Contribution to journal
publication status
published
subject
keywords
Monte Carlo simulated data, brain imaging, SPECT, scatter correction
in
Journal of Nuclear Medicine
volume
35
issue
1
pages
143 - 151
publisher
Society of Nuclear Medicine
external identifiers
  • scopus:0028058070
ISSN
0161-5505
language
English
LU publication?
yes
id
c46d1277-b190-43c1-a519-09c10fc2fe5b (old id 1108176)
alternative location
http://jnm.snmjournals.org/cgi/reprint/35/1/143
date added to LUP
2008-07-23 15:06:48
date last changed
2017-08-13 04:21:58
@article{c46d1277-b190-43c1-a519-09c10fc2fe5b,
  abstract     = {Scatter correction in SPECT is important for improving image quality, boundary detection and the quantification of activity in different regions. This paper presents a comparison of four scatter correction methods, three using more than one energy window and one convolution-subtraction correction method using spatial variant scatter line-spread functions. METHODS: The comparison is based on Monte Carlo simulated data for point sources on- and off-axis, hot and cold spheres of different diameters, and a clinically realistic source distribution simulating brain imaging. All studies were made for a uniform cylindrical water phantom. Since the nature of the detected photon is known with Monte Carlo simulation, separate images of primary and scattered photons can be recorded. These can then be compared with estimated scatter and primary images obtained from the different scatter correction methods. The criteria for comparison were the normalized mean square error, scatter fraction, % recovery and image contrast. RESULTS: All correction methods significantly improved image quality and quantification compared to those obtained with no correction. Quantitatively, no single method was observed to be the best by all criteria for all the source distributions. Three of the methods were observed to perform the best by at least one of the criteria for one of the source distributions. For brain imaging, the differences between all the methods were much less than the difference between them and no correction at all. CONCLUSION: It is concluded that performing scatter correction is essential for accurate quantification, and that all four methods yield a good, but not perfect, scatter correction. Since it is hard to distinguish the methods consistently in terms of their performance, it may be that the choice should be made on the basis of ease of implementation.},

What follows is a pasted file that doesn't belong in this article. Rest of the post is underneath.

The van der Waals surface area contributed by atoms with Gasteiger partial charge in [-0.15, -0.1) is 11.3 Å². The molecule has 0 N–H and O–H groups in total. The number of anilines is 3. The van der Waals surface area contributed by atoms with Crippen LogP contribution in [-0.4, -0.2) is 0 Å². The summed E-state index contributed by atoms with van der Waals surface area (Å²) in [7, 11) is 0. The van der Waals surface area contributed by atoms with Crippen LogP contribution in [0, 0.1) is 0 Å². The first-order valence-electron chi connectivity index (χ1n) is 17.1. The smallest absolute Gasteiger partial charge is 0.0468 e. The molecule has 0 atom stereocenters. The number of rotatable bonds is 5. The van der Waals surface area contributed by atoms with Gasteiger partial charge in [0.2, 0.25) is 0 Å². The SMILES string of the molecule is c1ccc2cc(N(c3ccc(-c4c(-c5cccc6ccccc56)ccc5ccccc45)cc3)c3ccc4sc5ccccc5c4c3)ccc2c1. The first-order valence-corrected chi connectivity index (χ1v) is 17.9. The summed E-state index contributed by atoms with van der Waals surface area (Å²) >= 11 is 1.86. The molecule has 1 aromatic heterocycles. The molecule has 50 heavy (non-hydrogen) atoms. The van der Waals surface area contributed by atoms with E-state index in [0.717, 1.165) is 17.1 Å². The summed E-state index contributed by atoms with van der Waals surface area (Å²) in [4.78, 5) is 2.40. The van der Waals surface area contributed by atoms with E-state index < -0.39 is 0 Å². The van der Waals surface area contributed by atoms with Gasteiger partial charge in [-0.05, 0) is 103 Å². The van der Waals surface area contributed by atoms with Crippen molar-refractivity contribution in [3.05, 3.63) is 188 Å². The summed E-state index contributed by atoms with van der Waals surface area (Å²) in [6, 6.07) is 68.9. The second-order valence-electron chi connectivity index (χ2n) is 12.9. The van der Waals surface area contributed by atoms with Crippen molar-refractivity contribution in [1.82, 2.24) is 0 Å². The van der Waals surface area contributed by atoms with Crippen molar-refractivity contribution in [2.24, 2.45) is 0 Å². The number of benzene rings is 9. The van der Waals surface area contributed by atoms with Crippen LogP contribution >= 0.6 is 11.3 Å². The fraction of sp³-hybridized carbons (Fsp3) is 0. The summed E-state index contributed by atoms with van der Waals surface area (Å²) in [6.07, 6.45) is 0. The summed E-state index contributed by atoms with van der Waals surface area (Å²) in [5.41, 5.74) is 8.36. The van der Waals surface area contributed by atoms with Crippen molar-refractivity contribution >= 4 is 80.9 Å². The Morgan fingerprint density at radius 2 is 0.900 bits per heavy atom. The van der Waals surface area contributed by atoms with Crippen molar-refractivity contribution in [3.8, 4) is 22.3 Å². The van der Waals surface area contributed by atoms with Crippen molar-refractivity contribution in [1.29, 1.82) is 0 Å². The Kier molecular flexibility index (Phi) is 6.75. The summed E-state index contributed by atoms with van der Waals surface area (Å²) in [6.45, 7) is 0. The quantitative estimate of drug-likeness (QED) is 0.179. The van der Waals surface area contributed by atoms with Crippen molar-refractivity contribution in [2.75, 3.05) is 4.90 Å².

author       = {Ljungberg, Michael and King, Michael A and Hademenos, George J and Strand, Sven-Erik},
  issn         = {0161-5505},
  keyword      = {Monte Carlo simulated data,brain imaging,SPECT,scatter correction},
  language     = {eng},
  number       = {1},
  pages        = {143--151},
  publisher    = {Society of Nuclear Medicine},
  series       = {Journal of Nuclear Medicine},
  title        = {Comparison of four scatter correction methods using Monte Carlo simulated source distributions},
  volume       = {35},
  year         = {1994},
}